Almost nobody would want a waste plant near their home but the weight of rubbish created by the modern world means that they have to be built somewhere. In a case which illustrated the point, the High Court has approved plans for a residual waste facility in the Somerset green belt.
The scarcity of waste handling facilities in the west of England had brought together four local authorities and planning consent for the plant was granted as part of their joint strategy. However, a group of local objectors challenged the decision, arguing that it was based on a flawed officer’s report.
One part of the site was already occupied by large and unsightly industrial buildings and another was used for the unauthorised stockpiling of waste. Councillors took the view that the development would be an improvement on the existing position and would cause no significant harm to the green belt.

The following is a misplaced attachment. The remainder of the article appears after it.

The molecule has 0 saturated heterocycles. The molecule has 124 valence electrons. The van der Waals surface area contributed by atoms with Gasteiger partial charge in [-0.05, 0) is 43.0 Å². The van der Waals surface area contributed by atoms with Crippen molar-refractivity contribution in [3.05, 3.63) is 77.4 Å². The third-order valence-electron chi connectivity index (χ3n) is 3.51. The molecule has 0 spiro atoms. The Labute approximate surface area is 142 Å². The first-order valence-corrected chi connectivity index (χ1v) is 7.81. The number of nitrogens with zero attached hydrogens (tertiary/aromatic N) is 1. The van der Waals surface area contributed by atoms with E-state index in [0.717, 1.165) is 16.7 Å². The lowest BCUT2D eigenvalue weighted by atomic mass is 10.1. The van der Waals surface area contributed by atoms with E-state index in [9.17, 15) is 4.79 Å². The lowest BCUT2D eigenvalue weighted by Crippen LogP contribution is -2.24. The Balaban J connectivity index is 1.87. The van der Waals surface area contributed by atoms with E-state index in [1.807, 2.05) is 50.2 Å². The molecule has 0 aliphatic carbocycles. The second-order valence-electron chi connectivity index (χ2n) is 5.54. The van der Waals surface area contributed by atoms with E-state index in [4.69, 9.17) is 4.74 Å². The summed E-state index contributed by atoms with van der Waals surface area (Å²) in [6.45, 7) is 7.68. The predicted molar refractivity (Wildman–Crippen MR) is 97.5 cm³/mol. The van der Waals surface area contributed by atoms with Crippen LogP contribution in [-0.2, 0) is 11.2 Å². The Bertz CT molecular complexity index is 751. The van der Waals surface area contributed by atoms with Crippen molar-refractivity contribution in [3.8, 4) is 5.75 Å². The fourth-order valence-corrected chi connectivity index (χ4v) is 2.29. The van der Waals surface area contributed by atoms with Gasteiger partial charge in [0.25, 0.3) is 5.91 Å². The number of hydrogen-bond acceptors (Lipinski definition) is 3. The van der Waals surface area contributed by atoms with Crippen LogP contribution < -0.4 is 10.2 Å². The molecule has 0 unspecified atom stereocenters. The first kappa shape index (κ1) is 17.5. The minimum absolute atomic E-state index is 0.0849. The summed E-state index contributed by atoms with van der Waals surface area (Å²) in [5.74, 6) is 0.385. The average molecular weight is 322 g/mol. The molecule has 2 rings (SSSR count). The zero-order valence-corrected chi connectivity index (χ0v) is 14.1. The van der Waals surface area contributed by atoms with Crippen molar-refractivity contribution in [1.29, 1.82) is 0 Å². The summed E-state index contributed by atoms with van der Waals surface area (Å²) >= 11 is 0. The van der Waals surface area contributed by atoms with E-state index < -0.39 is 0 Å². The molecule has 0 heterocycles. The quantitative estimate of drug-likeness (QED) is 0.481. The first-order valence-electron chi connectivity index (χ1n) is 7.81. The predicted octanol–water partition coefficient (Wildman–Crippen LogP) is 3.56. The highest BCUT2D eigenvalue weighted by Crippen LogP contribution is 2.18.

The objectors argued, amongst other things, that planners had failed to consider the site as a whole or to grapple adequately with green belt protection policies. However, in dismissing the challenge, the Court found that the officer’s report had sufficiently addressed the scale, location and appearance of the development and that the decision based upon it was unimpeachable.